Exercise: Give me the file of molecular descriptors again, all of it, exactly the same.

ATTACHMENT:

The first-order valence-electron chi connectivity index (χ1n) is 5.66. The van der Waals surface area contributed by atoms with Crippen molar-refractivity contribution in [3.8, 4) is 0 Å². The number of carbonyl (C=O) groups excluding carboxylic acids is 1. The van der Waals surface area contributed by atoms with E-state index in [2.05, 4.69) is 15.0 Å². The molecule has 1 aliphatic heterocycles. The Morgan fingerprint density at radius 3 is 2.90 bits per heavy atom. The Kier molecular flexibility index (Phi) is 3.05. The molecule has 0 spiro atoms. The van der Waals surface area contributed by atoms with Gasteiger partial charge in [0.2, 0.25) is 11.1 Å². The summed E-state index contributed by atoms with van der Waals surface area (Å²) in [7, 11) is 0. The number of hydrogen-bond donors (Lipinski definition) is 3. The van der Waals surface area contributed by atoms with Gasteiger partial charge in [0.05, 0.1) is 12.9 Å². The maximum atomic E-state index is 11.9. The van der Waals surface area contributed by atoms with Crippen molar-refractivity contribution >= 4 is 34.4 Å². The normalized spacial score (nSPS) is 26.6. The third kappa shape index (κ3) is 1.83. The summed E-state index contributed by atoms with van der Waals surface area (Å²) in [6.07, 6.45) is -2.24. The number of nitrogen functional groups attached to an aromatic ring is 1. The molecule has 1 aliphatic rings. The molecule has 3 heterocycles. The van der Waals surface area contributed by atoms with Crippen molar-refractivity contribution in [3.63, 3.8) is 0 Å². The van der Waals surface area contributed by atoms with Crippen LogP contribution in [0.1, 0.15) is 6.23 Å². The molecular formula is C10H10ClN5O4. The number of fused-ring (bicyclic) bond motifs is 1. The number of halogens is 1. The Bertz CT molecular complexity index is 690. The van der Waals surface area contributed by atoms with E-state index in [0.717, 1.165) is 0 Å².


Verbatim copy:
The first-order valence-electron chi connectivity index (χ1n) is 5.66. The van der Waals surface area contributed by atoms with Crippen molar-refractivity contribution in [3.8, 4) is 0 Å². The number of carbonyl (C=O) groups excluding carboxylic acids is 1. The van der Waals surface area contributed by atoms with E-state index in [2.05, 4.69) is 15.0 Å². The molecule has 1 aliphatic heterocycles. The Morgan fingerprint density at radius 3 is 2.90 bits per heavy atom. The Kier molecular flexibility index (Phi) is 3.05. The molecule has 0 spiro atoms. The van der Waals surface area contributed by atoms with Gasteiger partial charge in [0.2, 0.25) is 11.1 Å². The summed E-state index contributed by atoms with van der Waals surface area (Å²) in [7, 11) is 0. The number of hydrogen-bond donors (Lipinski definition) is 3. The van der Waals surface area contributed by atoms with Gasteiger partial charge in [0.05, 0.1) is 12.9 Å². The maximum atomic E-state index is 11.9. The van der Waals surface area contributed by atoms with Crippen molar-refractivity contribution >= 4 is 34.4 Å². The normalized spacial score (nSPS) is 26.6. The third kappa shape index (κ3) is 1.83. The summed E-state index contributed by atoms with van der Waals surface area (Å²) in [6.07, 6.45) is -2.24. The number of nitrogen functional groups attached to an aromatic ring is 1. The molecule has 1 aliphatic rings. The molecule has 3 heterocycles. The van der Waals surface area contributed by atoms with Crippen molar-refractivity contribution in [3.63, 3.8) is 0 Å². The van der Waals surface area contributed by atoms with Crippen LogP contribution in [0.1, 0.15) is 6.23 Å². The molecular formula is C10H10ClN5O4. The number of fused-ring (bicyclic) bond motifs is 1. The number of halogens is 1. The Bertz CT molecular complexity index is 690. The van der Waals surface area contributed by atoms with E-state index in [0.717, 1.165) is 0 Å².